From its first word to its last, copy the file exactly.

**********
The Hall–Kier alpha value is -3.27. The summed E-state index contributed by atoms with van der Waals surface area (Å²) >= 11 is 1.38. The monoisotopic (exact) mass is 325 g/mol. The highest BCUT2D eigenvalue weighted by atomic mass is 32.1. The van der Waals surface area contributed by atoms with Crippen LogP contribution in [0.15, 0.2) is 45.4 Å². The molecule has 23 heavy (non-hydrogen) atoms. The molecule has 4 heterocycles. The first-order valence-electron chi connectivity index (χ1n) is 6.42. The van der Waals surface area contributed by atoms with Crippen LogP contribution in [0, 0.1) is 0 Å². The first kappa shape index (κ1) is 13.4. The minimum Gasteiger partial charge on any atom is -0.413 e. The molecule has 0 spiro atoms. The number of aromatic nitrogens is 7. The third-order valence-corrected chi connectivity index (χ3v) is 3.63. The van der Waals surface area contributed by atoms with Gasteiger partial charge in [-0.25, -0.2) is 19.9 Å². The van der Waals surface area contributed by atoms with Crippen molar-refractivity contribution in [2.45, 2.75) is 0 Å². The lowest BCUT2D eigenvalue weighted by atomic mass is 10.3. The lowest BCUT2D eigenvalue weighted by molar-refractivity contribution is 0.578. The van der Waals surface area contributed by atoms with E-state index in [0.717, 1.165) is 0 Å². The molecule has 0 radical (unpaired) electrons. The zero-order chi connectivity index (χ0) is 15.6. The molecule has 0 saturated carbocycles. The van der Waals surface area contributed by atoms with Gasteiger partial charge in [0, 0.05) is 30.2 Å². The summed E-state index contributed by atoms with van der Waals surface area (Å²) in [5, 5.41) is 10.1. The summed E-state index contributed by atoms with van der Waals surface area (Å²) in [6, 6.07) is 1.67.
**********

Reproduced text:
The Hall–Kier alpha value is -3.27. The summed E-state index contributed by atoms with van der Waals surface area (Å²) >= 11 is 1.38. The monoisotopic (exact) mass is 325 g/mol. The highest BCUT2D eigenvalue weighted by atomic mass is 32.1. The van der Waals surface area contributed by atoms with Crippen LogP contribution in [0.15, 0.2) is 45.4 Å². The molecule has 23 heavy (non-hydrogen) atoms. The molecule has 4 heterocycles. The first-order valence-electron chi connectivity index (χ1n) is 6.42. The van der Waals surface area contributed by atoms with Crippen LogP contribution in [0, 0.1) is 0 Å². The first kappa shape index (κ1) is 13.4. The minimum Gasteiger partial charge on any atom is -0.413 e. The molecule has 0 spiro atoms. The number of aromatic nitrogens is 7. The third-order valence-corrected chi connectivity index (χ3v) is 3.63. The van der Waals surface area contributed by atoms with Gasteiger partial charge in [-0.25, -0.2) is 19.9 Å². The van der Waals surface area contributed by atoms with Crippen molar-refractivity contribution in [2.45, 2.75) is 0 Å². The lowest BCUT2D eigenvalue weighted by atomic mass is 10.3. The lowest BCUT2D eigenvalue weighted by molar-refractivity contribution is 0.578. The van der Waals surface area contributed by atoms with E-state index in [0.717, 1.165) is 0 Å². The molecule has 0 radical (unpaired) electrons. The zero-order chi connectivity index (χ0) is 15.6. The molecule has 0 saturated carbocycles. The van der Waals surface area contributed by atoms with Gasteiger partial charge in [0, 0.05) is 30.2 Å². The summed E-state index contributed by atoms with van der Waals surface area (Å²) in [5, 5.41) is 10.1. The summed E-state index contributed by atoms with van der Waals surface area (Å²) in [6, 6.07) is 1.67.